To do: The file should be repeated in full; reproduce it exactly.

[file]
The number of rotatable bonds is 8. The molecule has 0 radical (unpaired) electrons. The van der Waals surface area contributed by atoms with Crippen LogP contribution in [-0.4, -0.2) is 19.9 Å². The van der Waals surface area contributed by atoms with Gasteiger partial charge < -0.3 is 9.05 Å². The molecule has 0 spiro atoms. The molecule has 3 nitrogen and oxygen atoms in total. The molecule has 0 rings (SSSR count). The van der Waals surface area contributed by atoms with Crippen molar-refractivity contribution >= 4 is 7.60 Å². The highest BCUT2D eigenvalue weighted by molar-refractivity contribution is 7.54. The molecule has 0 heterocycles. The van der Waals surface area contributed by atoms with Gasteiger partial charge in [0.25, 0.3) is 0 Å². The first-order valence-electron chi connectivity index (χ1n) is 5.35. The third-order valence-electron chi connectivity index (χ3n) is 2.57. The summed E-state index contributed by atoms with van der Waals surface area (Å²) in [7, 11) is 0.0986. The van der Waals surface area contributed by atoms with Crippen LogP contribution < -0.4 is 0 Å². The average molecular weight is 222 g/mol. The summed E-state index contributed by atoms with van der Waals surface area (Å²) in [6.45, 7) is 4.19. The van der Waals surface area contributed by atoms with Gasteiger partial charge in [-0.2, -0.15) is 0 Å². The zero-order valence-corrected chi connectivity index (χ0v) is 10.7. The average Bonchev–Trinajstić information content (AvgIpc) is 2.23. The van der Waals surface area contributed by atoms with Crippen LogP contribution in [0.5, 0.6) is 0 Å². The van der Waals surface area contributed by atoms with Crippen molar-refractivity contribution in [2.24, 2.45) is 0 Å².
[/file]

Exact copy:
The number of rotatable bonds is 8. The molecule has 0 radical (unpaired) electrons. The van der Waals surface area contributed by atoms with Crippen LogP contribution in [-0.4, -0.2) is 19.9 Å². The van der Waals surface area contributed by atoms with Gasteiger partial charge < -0.3 is 9.05 Å². The molecule has 0 spiro atoms. The molecule has 3 nitrogen and oxygen atoms in total. The molecule has 0 rings (SSSR count). The van der Waals surface area contributed by atoms with Crippen molar-refractivity contribution >= 4 is 7.60 Å². The highest BCUT2D eigenvalue weighted by molar-refractivity contribution is 7.54. The molecule has 0 heterocycles. The van der Waals surface area contributed by atoms with Gasteiger partial charge in [0.25, 0.3) is 0 Å². The first-order valence-electron chi connectivity index (χ1n) is 5.35. The third-order valence-electron chi connectivity index (χ3n) is 2.57. The summed E-state index contributed by atoms with van der Waals surface area (Å²) in [7, 11) is 0.0986. The van der Waals surface area contributed by atoms with Crippen LogP contribution < -0.4 is 0 Å². The average molecular weight is 222 g/mol. The summed E-state index contributed by atoms with van der Waals surface area (Å²) in [6.45, 7) is 4.19. The van der Waals surface area contributed by atoms with Gasteiger partial charge in [-0.2, -0.15) is 0 Å². The zero-order valence-corrected chi connectivity index (χ0v) is 10.7. The average Bonchev–Trinajstić information content (AvgIpc) is 2.23. The van der Waals surface area contributed by atoms with Crippen LogP contribution in [0.5, 0.6) is 0 Å². The van der Waals surface area contributed by atoms with Crippen molar-refractivity contribution in [2.24, 2.45) is 0 Å².